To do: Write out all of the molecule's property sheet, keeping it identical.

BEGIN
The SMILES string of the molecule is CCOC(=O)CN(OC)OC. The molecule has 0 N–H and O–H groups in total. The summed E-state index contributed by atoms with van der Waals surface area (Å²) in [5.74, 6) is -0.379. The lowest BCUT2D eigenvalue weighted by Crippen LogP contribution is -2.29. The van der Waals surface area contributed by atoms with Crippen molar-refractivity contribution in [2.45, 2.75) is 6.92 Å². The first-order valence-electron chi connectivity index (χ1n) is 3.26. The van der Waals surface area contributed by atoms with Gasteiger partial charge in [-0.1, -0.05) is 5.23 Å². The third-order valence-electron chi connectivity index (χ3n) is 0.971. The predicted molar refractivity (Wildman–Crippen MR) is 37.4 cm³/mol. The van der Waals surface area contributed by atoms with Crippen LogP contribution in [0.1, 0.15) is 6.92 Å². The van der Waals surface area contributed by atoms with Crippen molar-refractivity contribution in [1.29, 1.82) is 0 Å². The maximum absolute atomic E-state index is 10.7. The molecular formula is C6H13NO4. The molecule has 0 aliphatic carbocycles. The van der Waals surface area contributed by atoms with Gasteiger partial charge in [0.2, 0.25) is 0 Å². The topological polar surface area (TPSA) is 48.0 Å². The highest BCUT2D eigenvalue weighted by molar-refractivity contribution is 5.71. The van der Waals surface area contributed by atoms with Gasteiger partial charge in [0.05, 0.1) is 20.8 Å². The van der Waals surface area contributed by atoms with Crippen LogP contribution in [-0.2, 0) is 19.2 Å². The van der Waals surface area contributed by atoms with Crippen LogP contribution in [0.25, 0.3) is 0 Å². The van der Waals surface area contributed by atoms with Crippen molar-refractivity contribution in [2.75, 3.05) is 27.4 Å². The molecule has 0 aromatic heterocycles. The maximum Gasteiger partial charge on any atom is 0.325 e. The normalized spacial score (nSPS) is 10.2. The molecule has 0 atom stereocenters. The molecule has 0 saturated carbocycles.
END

The SMILES string of the molecule is CCOC(=O)CN(OC)OC. The molecule has 0 N–H and O–H groups in total. The summed E-state index contributed by atoms with van der Waals surface area (Å²) in [5.74, 6) is -0.379. The lowest BCUT2D eigenvalue weighted by Crippen LogP contribution is -2.29. The van der Waals surface area contributed by atoms with Crippen molar-refractivity contribution in [2.45, 2.75) is 6.92 Å². The first-order valence-electron chi connectivity index (χ1n) is 3.26. The van der Waals surface area contributed by atoms with Gasteiger partial charge in [-0.1, -0.05) is 5.23 Å². The third-order valence-electron chi connectivity index (χ3n) is 0.971. The predicted molar refractivity (Wildman–Crippen MR) is 37.4 cm³/mol. The van der Waals surface area contributed by atoms with Crippen LogP contribution in [0.1, 0.15) is 6.92 Å². The van der Waals surface area contributed by atoms with Crippen molar-refractivity contribution in [1.29, 1.82) is 0 Å². The maximum absolute atomic E-state index is 10.7. The molecular formula is C6H13NO4. The molecule has 0 aliphatic carbocycles. The van der Waals surface area contributed by atoms with Gasteiger partial charge in [0.2, 0.25) is 0 Å². The topological polar surface area (TPSA) is 48.0 Å². The highest BCUT2D eigenvalue weighted by molar-refractivity contribution is 5.71. The van der Waals surface area contributed by atoms with Gasteiger partial charge in [0.05, 0.1) is 20.8 Å². The van der Waals surface area contributed by atoms with Crippen LogP contribution in [-0.2, 0) is 19.2 Å². The van der Waals surface area contributed by atoms with Crippen LogP contribution in [0.25, 0.3) is 0 Å². The van der Waals surface area contributed by atoms with Crippen molar-refractivity contribution in [2.75, 3.05) is 27.4 Å². The molecule has 0 aromatic heterocycles. The maximum Gasteiger partial charge on any atom is 0.325 e. The normalized spacial score (nSPS) is 10.2. The molecule has 0 atom stereocenters. The molecule has 0 saturated carbocycles.